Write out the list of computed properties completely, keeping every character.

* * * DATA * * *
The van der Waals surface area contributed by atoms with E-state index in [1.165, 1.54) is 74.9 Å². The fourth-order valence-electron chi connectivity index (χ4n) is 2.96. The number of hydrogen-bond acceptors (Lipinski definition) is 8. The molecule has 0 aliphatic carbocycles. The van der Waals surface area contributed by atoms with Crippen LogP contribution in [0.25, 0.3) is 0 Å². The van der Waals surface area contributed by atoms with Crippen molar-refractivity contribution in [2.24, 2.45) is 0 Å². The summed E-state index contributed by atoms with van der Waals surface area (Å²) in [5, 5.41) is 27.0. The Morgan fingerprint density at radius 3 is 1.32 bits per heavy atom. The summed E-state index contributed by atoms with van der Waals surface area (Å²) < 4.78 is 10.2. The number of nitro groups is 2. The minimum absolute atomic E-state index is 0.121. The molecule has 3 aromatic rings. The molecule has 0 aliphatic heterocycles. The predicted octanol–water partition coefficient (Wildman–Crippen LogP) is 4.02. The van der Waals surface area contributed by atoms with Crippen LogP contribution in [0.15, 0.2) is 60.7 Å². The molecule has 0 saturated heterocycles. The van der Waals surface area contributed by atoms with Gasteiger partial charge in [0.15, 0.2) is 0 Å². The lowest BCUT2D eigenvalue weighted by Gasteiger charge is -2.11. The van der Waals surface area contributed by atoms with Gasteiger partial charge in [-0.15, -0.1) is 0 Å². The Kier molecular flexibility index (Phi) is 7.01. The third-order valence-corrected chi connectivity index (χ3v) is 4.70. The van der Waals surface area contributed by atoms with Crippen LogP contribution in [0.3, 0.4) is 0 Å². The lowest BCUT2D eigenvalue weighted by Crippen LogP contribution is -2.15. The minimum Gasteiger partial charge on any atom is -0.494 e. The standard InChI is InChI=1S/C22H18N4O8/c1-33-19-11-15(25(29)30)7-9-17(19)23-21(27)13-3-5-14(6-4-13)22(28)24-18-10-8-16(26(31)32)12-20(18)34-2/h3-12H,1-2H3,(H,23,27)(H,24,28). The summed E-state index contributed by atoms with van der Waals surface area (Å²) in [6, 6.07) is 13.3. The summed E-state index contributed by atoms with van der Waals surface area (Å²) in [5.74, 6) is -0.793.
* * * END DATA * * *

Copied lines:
The van der Waals surface area contributed by atoms with E-state index in [1.165, 1.54) is 74.9 Å². The fourth-order valence-electron chi connectivity index (χ4n) is 2.96. The number of hydrogen-bond acceptors (Lipinski definition) is 8. The molecule has 0 aliphatic carbocycles. The van der Waals surface area contributed by atoms with Crippen LogP contribution in [0.25, 0.3) is 0 Å². The van der Waals surface area contributed by atoms with Crippen molar-refractivity contribution in [2.24, 2.45) is 0 Å². The summed E-state index contributed by atoms with van der Waals surface area (Å²) in [5, 5.41) is 27.0. The Morgan fingerprint density at radius 3 is 1.32 bits per heavy atom. The summed E-state index contributed by atoms with van der Waals surface area (Å²) < 4.78 is 10.2. The number of nitro groups is 2. The minimum absolute atomic E-state index is 0.121. The molecule has 3 aromatic rings. The molecule has 0 aliphatic heterocycles. The predicted octanol–water partition coefficient (Wildman–Crippen LogP) is 4.02. The van der Waals surface area contributed by atoms with Crippen LogP contribution in [0.15, 0.2) is 60.7 Å². The molecule has 0 saturated heterocycles. The van der Waals surface area contributed by atoms with Gasteiger partial charge in [0.15, 0.2) is 0 Å². The lowest BCUT2D eigenvalue weighted by Gasteiger charge is -2.11. The van der Waals surface area contributed by atoms with Gasteiger partial charge in [-0.15, -0.1) is 0 Å². The Kier molecular flexibility index (Phi) is 7.01. The third-order valence-corrected chi connectivity index (χ3v) is 4.70. The van der Waals surface area contributed by atoms with Crippen LogP contribution in [0.3, 0.4) is 0 Å². The lowest BCUT2D eigenvalue weighted by Crippen LogP contribution is -2.15. The minimum Gasteiger partial charge on any atom is -0.494 e. The standard InChI is InChI=1S/C22H18N4O8/c1-33-19-11-15(25(29)30)7-9-17(19)23-21(27)13-3-5-14(6-4-13)22(28)24-18-10-8-16(26(31)32)12-20(18)34-2/h3-12H,1-2H3,(H,23,27)(H,24,28). The summed E-state index contributed by atoms with van der Waals surface area (Å²) in [6, 6.07) is 13.3. The summed E-state index contributed by atoms with van der Waals surface area (Å²) in [5.74, 6) is -0.793.